Facts and Procedural History

On the evening of August 6, 2007, police officers were dispatched to the Lakeshore Dunes Apartments in Gary, Indiana after reports of repeated gunfire rang out in the complex. Unable to identify immediately the source of the gunfire or enter the apartment building to investigate, the officers were held at bay while the assailant shot rounds of gunfire in their direction. After several hours, a SWAT team gained entry into the apartment. Once inside, the officers found Isom sitting on the floor in the back bedroom leaning against the wall, and reaching underneath a sheet and moving his hands about. Isom did not comply with police commands to show his hands, and after a brief struggle officers placed him in handcuffs. A .357 Magnum handgun fell from Isom's waistband. Nearby, officers discovered a .40 caliber Smith & Wesson handgun, a 12–gauge shotgun, and multiple rounds of ammunition. The officers also located the bodies of Isom's wife Cassandra Isom, Isom's thirteen-year-old stepdaughter Ci'Andria Cole, and Isom's sixteen-year-old stepson Michael Moore. Cassandra was killed by a close-range shotgun blast to the top of her head. She had also been shot with the Smith & Wesson handgun. Ci'Andria was shot with the Magnum, the Smith & Wesson, and the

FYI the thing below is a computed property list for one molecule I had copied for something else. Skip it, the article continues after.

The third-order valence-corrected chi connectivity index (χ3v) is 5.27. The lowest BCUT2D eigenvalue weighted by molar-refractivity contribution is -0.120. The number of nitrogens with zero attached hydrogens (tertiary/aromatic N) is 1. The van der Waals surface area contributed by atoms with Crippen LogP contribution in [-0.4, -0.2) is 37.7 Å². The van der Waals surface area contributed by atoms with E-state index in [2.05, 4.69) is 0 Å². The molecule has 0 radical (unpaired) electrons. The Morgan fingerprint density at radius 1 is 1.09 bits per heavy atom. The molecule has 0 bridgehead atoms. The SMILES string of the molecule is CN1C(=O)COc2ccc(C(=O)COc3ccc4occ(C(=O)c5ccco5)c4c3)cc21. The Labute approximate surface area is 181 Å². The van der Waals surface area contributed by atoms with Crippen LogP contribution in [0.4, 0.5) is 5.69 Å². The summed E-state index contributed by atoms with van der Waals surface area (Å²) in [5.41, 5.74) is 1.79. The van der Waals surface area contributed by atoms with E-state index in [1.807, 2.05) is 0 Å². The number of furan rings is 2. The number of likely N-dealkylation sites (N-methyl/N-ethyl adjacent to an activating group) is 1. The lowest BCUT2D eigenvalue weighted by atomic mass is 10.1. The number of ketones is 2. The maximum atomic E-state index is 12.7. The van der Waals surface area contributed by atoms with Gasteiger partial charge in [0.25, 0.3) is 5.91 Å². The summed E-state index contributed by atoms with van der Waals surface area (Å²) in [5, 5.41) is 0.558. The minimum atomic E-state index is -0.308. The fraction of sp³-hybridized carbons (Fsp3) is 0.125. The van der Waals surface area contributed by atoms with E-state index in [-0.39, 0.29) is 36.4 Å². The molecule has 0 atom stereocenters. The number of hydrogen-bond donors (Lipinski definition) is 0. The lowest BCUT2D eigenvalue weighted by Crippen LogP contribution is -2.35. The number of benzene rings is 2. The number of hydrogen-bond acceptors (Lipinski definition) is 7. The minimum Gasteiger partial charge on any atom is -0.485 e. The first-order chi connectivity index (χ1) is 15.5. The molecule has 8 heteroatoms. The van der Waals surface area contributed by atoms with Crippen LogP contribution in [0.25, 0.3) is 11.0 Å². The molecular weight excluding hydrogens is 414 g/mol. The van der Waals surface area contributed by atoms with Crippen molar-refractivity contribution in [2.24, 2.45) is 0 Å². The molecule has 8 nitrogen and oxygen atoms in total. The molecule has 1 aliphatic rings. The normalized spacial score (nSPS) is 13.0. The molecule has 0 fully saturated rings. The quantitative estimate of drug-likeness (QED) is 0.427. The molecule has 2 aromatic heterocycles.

31 N.E.3d 477